On-Chip Hot-Socketing and Power-Sequencing Support

Hot socketing refers to the capability to insert a board into, or remove a board from, a system during operation without causing negative effects to the system or the board. It is also referred to as “hot swapping” or “hot plug-in.”

Devices in the Stratix® series and Cyclone® series FPGAs, and the MAX® series CPLDs, are designed and tested to offer robust support for on-chip hot-socketing and power-sequence protection without needing additional external devices or board manipulation.

A device must meet three criteria to be considered hot-socketable:

  • It can be driven before power up without any damage.
  • It does not drive out before power up.
  • It does not drive out during power up.

To find out more about the advantages of the on-chip hot-socketing support in Intel® FPGA devices, refer to the Intel FPGA Hot-Socketing & Power-Sequencing advantages white paper that details Intel FPGA’s hot-socketing advantages. For detailed characterization data, refer to the Hot-Socketing & Power-Sequencing Feature & Testing for Intel FPGA devices white paper.

For detailed characterization data, refer to the white paper detailing hot-socketing features and testing for Stratix, Stratix® GX, Stratix® II, Stratix® II GX, Stratix® III, Cyclone® and Cyclone® II FPGA families, and MAX® V, MAX® II, MAX® 7000AE and MAX® 3000A CPLD families.

Protection in PLDs for High-Availability Systems

Hot socketing is a critical requirement for systems that require high availability (constant system uptime), such as network storage servers or carrier-class telecommunication infrastructures, where each second of system downtime translates directly into revenue losses.

Protection in PLDs for Multi-Voltage Systems

In multi-voltage systems for which hot socketing is not required, hot-socketing and power-sequence protection capability for the PLD is still critical. In these systems, regulators are used to provide different voltage levels and can cause the power-up sequence to become unpredictable; devices that require a predetermined power-up sequence may no longer function properly.

The hot-socketing support in PLDs can alleviate problems in multi-voltage system designs because normal PLD functionality will not be influenced by the system power-up sequence. This can be vital for the common application where CPLDs are used to control the power up of other devices in very complex systems.

Table 1 outlines some example systems in different market segments that benefit from hot socketing in Intel FPGA devices.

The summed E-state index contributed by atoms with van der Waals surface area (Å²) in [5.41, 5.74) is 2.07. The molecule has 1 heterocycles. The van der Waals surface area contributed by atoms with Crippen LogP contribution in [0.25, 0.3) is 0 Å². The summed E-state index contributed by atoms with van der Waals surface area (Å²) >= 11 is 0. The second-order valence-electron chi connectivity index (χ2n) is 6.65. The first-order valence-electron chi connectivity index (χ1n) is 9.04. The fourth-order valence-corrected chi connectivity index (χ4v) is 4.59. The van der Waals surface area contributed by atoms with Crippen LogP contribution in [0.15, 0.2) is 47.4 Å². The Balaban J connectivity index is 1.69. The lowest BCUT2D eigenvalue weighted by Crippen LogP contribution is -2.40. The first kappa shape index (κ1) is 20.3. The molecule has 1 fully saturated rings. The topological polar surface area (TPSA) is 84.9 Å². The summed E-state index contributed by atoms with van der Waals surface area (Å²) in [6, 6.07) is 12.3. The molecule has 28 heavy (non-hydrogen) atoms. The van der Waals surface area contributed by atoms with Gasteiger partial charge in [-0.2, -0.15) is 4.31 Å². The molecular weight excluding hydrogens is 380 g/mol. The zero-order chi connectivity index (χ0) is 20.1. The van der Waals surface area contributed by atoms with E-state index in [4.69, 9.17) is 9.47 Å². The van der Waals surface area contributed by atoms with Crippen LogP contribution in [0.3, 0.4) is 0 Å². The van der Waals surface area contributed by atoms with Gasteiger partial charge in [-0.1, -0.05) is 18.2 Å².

Table 1. Examples of Systems Requiring Hot Socketing

Market Segment

Application Examples

Networking

  • Hubs
  • Routers
  • Switches

Computing Services

  • Workstations
  • Computer servers

Data Storage

  • Data switches
  • Tape automation system
  • Storage system data centers

Wireless Communications

  • Cellular basestation infrastructure

Wireline Communications

  • PBX and central office infrastructure

On-Chip Hot-Socketing and Power-Sequencing Support Advantages

There are several techniques used to ensure that PLDs function properly during hot socketing, including sequence connectors and discrete hot-swap controllers. Table 2 compares hot socketing in Intel FPGA PLDs versus using other techniques.

Table 2. Intel FPGA PLDs Vs. Alternatives

  Intel FPGA Hot-Socketable PLD1 Sequenced Connectors Hot-Swap Controller
Advantages
  • Includes no-hassle, drop-in implementation
  • Normal PLD functionality not influenced by power-up sequence2
  • Includes on-chip support (no external devices or board manipulation required)3
  • Guarantees that ground and power pins mate with the backplane before signal pins
  • Includes in-rush current protection
  • Includes power-up sequence control
Disadvantages
-
  • May not work for multi-voltage systems
  • Requires careful on-board power distribution
  • Requires additional external device
  • Uses more board space
  • Contradicts with the pin-mating sequence requirements
  • Requires additional investments
  • May not guarantee hot-socketing capability of the PLD I/O buffers

Notes:

  1. For the actual hot-socketing specification for each PLD family, refer to the handbook or data sheet of each respective family.
  2. The hot-socketing support in the Stratix, Stratix GX, and Cyclone FPGA families and the MAX 7000AE and MAX 3000A CPLD families is verified against different power-up sequences. Detailed test set up and procedures can be found in the characterization report in the Hot-Socketing & Power-Sequencing Feature & Testing for Intel FPGA devices white paper. The Stratix II, Stratix II GX, Stratix III, Stratix® IV, Stratix® V, Cyclone II, Cyclone® III, Cyclone® IV, MAX V and MAX II device families will also support the hot-socketing feature.
  3. The APEX™ II, APEX 20K, ACEX™ 1K, Mercury™, FLEX® 10KA, FLEX 10KE, and 3.3-V FLEX® 6000 FPGA families, and the MAX 7000B CPLD family also support hot socketing. For more information, refer to AN 107: Using Intel FPGA devices in multiple-voltage systems.